BRC researchers are exploring complex connections in the brain and spinal cord, and how they enable us to see, learn, remember, move, and adapt.
Our scientists and clinicians are developing new therapies designed to prevent, minimize and reverse neurological damage caused by injury and disease.
Acquired Brain Injury Group
Acquired Brain Injury Group Announced
The NS Department of Health and Wellness is moving forward on its commitment to help brain injury survivors with the formation of the Acquired Brain Injury Advisory Group.
The 13-member group includes members of the BRC - Diana Nichols Nelson and Richard Braha - and will be chaired by Leona Burkey, Brain Injury Association of NS and Ruby Knowles, executive director of Continuing Care at Dept of Health and Wellness.
The group met for the first time on November 6th, in Halifax and are tasked with providing input and making recommendations to the Minister of Health and Wellness on key strategic priorities to support the development of an acquired brain injury strategy by summer 2016.
For more details, read the Press release.
BRC 2015 Research Day
4th Annual BRC 2015 Research & Poster Day
December 16th (Posters) & 17th (Speaker Series and Meetings)
Call for Posters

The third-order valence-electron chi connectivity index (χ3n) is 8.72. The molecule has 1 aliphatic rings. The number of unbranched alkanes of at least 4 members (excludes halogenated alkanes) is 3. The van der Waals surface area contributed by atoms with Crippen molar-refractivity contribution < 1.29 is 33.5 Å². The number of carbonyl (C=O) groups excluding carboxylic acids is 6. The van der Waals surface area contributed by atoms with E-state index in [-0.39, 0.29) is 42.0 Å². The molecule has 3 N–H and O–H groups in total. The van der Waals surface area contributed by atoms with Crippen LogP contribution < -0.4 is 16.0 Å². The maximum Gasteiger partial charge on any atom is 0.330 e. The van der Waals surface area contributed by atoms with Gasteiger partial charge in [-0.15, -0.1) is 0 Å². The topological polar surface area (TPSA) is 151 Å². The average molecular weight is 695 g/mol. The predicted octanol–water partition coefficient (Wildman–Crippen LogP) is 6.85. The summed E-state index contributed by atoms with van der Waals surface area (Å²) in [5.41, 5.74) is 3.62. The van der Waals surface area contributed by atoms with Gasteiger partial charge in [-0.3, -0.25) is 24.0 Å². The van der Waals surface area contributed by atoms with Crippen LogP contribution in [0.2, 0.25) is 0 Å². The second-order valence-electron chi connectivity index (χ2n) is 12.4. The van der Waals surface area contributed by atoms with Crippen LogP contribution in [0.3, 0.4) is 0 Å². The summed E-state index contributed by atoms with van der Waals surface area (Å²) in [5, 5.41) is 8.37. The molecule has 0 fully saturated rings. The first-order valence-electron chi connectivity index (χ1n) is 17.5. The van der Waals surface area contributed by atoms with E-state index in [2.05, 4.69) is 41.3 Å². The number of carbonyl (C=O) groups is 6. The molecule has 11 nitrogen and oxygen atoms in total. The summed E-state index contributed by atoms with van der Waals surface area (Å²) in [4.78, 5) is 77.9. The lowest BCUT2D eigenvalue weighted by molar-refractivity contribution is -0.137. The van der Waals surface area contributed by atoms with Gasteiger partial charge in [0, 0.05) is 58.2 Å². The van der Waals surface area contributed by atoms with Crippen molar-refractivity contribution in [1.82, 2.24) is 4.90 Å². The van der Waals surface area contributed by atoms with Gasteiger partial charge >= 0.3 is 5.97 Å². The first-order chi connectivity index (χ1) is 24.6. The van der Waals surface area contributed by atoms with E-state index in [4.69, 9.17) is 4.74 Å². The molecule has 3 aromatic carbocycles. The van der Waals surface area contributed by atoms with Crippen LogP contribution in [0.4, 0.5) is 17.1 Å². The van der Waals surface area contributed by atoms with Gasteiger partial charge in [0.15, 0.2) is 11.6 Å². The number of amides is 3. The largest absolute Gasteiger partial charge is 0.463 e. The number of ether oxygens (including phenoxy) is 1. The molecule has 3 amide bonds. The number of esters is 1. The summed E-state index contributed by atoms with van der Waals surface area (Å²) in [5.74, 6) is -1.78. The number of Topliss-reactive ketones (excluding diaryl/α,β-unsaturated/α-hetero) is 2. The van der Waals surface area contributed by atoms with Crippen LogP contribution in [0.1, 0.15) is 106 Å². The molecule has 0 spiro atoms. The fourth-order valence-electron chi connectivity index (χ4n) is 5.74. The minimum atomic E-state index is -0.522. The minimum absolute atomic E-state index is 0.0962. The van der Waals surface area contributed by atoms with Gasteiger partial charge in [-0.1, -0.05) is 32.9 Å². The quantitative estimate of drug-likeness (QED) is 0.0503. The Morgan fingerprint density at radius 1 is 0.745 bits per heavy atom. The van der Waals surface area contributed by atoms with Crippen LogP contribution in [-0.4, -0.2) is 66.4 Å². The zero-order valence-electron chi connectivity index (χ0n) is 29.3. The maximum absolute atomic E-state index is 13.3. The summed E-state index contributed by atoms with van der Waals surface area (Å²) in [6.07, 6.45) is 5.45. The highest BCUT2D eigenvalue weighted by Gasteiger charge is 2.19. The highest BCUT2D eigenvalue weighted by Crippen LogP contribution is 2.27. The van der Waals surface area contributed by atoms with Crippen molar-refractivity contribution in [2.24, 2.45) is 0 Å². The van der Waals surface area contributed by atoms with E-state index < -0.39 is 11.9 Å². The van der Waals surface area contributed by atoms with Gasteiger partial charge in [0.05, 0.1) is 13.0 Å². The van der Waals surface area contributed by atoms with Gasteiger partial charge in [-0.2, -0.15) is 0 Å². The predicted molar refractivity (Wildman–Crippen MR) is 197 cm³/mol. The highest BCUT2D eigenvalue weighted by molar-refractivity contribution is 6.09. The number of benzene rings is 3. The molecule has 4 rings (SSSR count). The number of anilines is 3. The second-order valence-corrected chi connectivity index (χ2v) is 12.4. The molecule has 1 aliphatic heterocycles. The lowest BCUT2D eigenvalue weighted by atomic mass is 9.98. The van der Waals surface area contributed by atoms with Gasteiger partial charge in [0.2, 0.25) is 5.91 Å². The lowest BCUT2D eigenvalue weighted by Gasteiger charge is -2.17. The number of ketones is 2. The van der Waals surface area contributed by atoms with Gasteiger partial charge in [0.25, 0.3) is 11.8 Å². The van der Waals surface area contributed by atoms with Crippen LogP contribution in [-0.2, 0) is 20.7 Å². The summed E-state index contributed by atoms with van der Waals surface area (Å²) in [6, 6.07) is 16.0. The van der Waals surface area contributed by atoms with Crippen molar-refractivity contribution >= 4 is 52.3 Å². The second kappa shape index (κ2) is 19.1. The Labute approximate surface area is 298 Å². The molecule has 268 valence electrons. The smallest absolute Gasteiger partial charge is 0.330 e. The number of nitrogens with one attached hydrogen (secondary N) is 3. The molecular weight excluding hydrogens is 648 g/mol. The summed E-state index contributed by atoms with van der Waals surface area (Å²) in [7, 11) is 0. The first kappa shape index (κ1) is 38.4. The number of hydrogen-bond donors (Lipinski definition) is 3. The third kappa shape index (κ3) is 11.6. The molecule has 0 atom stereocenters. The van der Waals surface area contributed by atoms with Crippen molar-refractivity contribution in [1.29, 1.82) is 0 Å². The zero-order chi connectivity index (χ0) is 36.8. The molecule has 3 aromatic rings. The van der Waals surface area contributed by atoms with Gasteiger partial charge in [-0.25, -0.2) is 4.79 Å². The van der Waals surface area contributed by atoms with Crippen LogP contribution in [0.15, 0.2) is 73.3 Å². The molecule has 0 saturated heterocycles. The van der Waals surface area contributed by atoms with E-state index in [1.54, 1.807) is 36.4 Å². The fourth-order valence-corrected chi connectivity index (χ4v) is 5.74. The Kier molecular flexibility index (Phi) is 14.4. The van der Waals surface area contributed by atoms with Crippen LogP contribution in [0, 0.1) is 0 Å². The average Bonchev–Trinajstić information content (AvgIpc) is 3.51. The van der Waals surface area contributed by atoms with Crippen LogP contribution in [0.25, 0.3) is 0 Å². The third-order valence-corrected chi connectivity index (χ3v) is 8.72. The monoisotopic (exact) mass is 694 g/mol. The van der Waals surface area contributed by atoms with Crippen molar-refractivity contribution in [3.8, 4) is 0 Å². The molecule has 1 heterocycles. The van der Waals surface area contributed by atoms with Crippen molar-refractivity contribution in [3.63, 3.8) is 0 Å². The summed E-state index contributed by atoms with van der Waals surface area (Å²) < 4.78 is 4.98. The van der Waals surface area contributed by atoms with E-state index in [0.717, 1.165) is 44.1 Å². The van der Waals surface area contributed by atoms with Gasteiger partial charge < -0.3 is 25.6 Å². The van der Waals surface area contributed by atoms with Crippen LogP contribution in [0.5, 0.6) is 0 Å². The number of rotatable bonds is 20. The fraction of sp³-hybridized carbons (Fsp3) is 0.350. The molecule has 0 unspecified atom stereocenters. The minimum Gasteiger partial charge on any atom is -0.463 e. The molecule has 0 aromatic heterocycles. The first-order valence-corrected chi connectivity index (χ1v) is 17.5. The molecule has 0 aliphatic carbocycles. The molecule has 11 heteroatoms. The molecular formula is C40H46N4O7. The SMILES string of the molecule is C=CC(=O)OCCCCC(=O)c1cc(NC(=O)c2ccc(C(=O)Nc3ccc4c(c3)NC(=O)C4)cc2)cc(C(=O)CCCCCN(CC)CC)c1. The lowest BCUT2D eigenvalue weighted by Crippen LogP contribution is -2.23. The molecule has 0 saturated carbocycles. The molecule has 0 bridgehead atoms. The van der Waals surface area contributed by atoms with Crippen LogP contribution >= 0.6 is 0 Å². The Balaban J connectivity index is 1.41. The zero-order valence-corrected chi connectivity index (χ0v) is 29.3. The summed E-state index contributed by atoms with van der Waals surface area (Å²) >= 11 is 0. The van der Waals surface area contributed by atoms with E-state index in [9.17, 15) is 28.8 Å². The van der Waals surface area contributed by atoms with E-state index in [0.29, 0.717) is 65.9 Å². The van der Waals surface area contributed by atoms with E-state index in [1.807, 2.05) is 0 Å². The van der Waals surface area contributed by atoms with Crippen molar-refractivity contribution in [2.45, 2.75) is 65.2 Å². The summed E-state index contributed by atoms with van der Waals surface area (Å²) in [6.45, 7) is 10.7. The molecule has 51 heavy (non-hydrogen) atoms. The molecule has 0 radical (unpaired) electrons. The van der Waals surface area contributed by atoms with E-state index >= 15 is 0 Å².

Cash prizes and travel stipends for the top posters.
If you wish to present a poster, confirm with Eleanor Seaman-Bolton by December 7th
Keynote Speaker Announced
Dr. Brian McVicar
Co-Director at Djavad Mowafaghian Centre for Brain Health
University of British Columbia
BRC scientists activate muscles with light
Neuroscience researchers at the Brain Repair Centre and Dalhousie Medical School have found a way to bypass the nervous system to stimulate muscles that have lost their connection to the nervous system through injury or disease.
Dr. Victor Rafuse, professor in the Department of Medical Neuroscience and director of the Brain Repair Centre, and his collaborator, Dr. Ying Zhang, an assistant professor in the same department, have shown they can stimulate the muscles directly with light, to address muscle-wasting and paralysis caused by nerve injuries and neurodegenerative diseases.
Dalhousie surgery resident and PhD candidate, Dr. Philippe Magown, and masters student, Dr. Basavaraj Shettar, worked with Drs. Rafuse and Zhang on the groundbreaking project. Their findings were published in the prominent scientific journal, Nature Communications, on October 13, 2015. Read the full story.